NOTE: GrowthBeat -- VentureBeat's provocative new marketing-tech event -- is a week away! We've gathered the best and brightest to explore the data, apps, and science of successful marketing. Get the full scoop here, and grab your tickets while they last.
Augmented reality could soon make language barriers a thing of the past.
Japanese telecom company NTT Docomo is working on a Google Glass competitor that will read text written in foreign languages and automatically overlay translations.
The device, which was unveiled at the Ceatec electronics trade show in Tokyo today, is still in the prototype stage, but Docomo says it’ll be more than ready by 2020, when Tokyo is expected to host the Olympics. The device has already been used to translate Japanese, Chinese, Korean, and English.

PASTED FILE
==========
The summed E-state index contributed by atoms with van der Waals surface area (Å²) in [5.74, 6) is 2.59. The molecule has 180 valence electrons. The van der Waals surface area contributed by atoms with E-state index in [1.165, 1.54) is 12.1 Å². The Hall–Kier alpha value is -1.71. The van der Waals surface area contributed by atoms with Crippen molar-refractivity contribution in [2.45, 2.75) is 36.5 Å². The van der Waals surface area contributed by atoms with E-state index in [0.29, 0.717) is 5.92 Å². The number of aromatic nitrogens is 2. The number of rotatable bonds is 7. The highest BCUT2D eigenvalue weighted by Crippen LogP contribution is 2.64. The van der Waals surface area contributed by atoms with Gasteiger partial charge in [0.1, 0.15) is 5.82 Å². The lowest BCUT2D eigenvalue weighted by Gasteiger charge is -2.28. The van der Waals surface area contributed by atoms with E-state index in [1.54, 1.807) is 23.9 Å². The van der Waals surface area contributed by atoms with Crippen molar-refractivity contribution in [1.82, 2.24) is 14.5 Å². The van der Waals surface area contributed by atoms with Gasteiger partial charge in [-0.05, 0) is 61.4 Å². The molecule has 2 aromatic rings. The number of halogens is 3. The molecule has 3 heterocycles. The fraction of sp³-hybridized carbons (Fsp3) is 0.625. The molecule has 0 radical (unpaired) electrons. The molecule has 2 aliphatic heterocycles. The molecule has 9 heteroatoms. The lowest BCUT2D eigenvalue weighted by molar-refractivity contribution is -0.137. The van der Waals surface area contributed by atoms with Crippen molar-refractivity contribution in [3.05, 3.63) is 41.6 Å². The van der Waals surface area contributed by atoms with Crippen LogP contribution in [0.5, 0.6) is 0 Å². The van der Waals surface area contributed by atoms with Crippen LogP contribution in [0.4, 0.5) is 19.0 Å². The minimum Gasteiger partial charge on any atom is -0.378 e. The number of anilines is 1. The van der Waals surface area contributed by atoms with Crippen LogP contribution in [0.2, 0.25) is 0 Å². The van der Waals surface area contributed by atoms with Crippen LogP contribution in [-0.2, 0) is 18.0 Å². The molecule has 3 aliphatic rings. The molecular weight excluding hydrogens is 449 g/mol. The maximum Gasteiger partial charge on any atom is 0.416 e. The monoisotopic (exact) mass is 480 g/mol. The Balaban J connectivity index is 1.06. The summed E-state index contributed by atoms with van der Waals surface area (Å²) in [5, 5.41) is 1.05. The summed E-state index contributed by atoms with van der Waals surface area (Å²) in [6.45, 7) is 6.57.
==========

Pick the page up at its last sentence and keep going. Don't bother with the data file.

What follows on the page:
“Character recognition technology enables instant language translation for users travelling abroad and reading restaurant menus and other documents,” Docomo said in a statement.
The Docomo specs take a slightly different approach to translation from Google Glass, which has so far focused on translating spoken words, not written ones. But the Glass approach is often impractical: Translating via Glass right now means saying a word or phrase out loud and waiting until Glass gives you the translation. It’s far from automatic.
Google, however, isn’t skipping out on the character recognition approach to translation. Google Goggles, its image recognition app, has offered optical character recognition for a few years now, and Google recent ported the functionality to its Google Translate app.
So it’s just a matter of time before Google brings real-time text translation to Glass. Don’t get too comfortable, Docomo.
We're studying digital marketing compensation: how much companies pay CMOs, CDOs, VPs of marketing, and more
, with ChiefDigitalOfficer. Help us out by filling out the survey
, and we'll share the results with you.